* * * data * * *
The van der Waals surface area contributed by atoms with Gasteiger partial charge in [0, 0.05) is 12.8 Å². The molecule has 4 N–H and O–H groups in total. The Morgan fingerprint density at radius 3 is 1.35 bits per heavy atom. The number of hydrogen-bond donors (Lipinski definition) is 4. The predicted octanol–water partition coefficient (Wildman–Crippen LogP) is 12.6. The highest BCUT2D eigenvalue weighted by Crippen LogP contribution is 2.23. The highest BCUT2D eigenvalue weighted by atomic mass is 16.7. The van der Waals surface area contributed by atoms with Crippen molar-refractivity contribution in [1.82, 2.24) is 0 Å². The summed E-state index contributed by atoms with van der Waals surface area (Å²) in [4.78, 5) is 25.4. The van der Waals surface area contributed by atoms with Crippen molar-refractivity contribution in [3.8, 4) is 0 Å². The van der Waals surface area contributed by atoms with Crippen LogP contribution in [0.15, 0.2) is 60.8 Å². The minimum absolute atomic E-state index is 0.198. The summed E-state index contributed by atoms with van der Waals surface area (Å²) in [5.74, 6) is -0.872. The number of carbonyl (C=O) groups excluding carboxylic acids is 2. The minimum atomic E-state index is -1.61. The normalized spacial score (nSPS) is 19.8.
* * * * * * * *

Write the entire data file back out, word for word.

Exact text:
The van der Waals surface area contributed by atoms with Gasteiger partial charge in [0, 0.05) is 12.8 Å². The molecule has 4 N–H and O–H groups in total. The Morgan fingerprint density at radius 3 is 1.35 bits per heavy atom. The number of hydrogen-bond donors (Lipinski definition) is 4. The predicted octanol–water partition coefficient (Wildman–Crippen LogP) is 12.6. The highest BCUT2D eigenvalue weighted by Crippen LogP contribution is 2.23. The highest BCUT2D eigenvalue weighted by atomic mass is 16.7. The van der Waals surface area contributed by atoms with Crippen molar-refractivity contribution in [1.82, 2.24) is 0 Å². The summed E-state index contributed by atoms with van der Waals surface area (Å²) in [4.78, 5) is 25.4. The van der Waals surface area contributed by atoms with Crippen molar-refractivity contribution in [3.8, 4) is 0 Å². The van der Waals surface area contributed by atoms with Crippen LogP contribution in [0.15, 0.2) is 60.8 Å². The minimum absolute atomic E-state index is 0.198. The summed E-state index contributed by atoms with van der Waals surface area (Å²) in [5.74, 6) is -0.872. The number of carbonyl (C=O) groups excluding carboxylic acids is 2. The minimum atomic E-state index is -1.61. The normalized spacial score (nSPS) is 19.8.